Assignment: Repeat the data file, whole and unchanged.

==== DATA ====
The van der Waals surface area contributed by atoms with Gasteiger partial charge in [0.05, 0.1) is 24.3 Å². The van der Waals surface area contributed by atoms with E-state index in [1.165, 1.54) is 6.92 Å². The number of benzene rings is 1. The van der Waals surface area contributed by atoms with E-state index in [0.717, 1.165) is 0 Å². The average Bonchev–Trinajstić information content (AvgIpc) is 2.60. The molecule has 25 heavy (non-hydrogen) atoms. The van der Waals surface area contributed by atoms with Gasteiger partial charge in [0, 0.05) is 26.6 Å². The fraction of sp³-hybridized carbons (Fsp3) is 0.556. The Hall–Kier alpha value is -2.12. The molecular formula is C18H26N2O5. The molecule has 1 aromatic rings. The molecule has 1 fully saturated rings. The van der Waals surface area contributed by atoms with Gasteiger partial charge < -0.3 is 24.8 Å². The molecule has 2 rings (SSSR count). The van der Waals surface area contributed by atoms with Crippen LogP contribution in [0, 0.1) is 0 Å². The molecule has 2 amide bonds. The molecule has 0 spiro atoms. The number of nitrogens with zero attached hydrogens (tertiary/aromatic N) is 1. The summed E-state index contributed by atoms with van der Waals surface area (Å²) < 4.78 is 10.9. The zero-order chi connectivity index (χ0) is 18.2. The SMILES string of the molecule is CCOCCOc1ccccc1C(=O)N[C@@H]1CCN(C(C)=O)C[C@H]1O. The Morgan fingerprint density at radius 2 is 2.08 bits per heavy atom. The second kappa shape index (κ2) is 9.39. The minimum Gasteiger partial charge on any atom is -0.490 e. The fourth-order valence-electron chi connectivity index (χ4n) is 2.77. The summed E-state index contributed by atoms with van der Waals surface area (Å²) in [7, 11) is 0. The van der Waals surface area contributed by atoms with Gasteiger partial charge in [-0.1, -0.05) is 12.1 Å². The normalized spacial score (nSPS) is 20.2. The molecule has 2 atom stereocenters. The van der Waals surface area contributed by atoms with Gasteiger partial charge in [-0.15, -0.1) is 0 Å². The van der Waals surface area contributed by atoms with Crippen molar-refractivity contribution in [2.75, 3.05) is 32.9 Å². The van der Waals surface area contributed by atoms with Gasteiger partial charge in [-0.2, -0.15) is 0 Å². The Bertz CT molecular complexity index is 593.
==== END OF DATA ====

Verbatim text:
The van der Waals surface area contributed by atoms with Gasteiger partial charge in [0.05, 0.1) is 24.3 Å². The van der Waals surface area contributed by atoms with E-state index in [1.165, 1.54) is 6.92 Å². The number of benzene rings is 1. The van der Waals surface area contributed by atoms with E-state index in [0.717, 1.165) is 0 Å². The average Bonchev–Trinajstić information content (AvgIpc) is 2.60. The molecule has 25 heavy (non-hydrogen) atoms. The van der Waals surface area contributed by atoms with Gasteiger partial charge in [0, 0.05) is 26.6 Å². The fraction of sp³-hybridized carbons (Fsp3) is 0.556. The Hall–Kier alpha value is -2.12. The molecular formula is C18H26N2O5. The molecule has 1 aromatic rings. The molecule has 1 fully saturated rings. The van der Waals surface area contributed by atoms with Gasteiger partial charge < -0.3 is 24.8 Å². The molecule has 2 rings (SSSR count). The van der Waals surface area contributed by atoms with Crippen LogP contribution in [0, 0.1) is 0 Å². The molecule has 2 amide bonds. The molecule has 0 spiro atoms. The number of nitrogens with zero attached hydrogens (tertiary/aromatic N) is 1. The summed E-state index contributed by atoms with van der Waals surface area (Å²) < 4.78 is 10.9. The zero-order chi connectivity index (χ0) is 18.2. The SMILES string of the molecule is CCOCCOc1ccccc1C(=O)N[C@@H]1CCN(C(C)=O)C[C@H]1O. The Morgan fingerprint density at radius 2 is 2.08 bits per heavy atom. The second kappa shape index (κ2) is 9.39. The minimum Gasteiger partial charge on any atom is -0.490 e. The fourth-order valence-electron chi connectivity index (χ4n) is 2.77. The summed E-state index contributed by atoms with van der Waals surface area (Å²) in [7, 11) is 0. The van der Waals surface area contributed by atoms with Gasteiger partial charge in [-0.1, -0.05) is 12.1 Å². The normalized spacial score (nSPS) is 20.2. The molecule has 2 atom stereocenters. The van der Waals surface area contributed by atoms with Gasteiger partial charge in [-0.15, -0.1) is 0 Å². The van der Waals surface area contributed by atoms with Crippen molar-refractivity contribution in [2.75, 3.05) is 32.9 Å². The van der Waals surface area contributed by atoms with Gasteiger partial charge in [-0.2, -0.15) is 0 Å². The Bertz CT molecular complexity index is 593.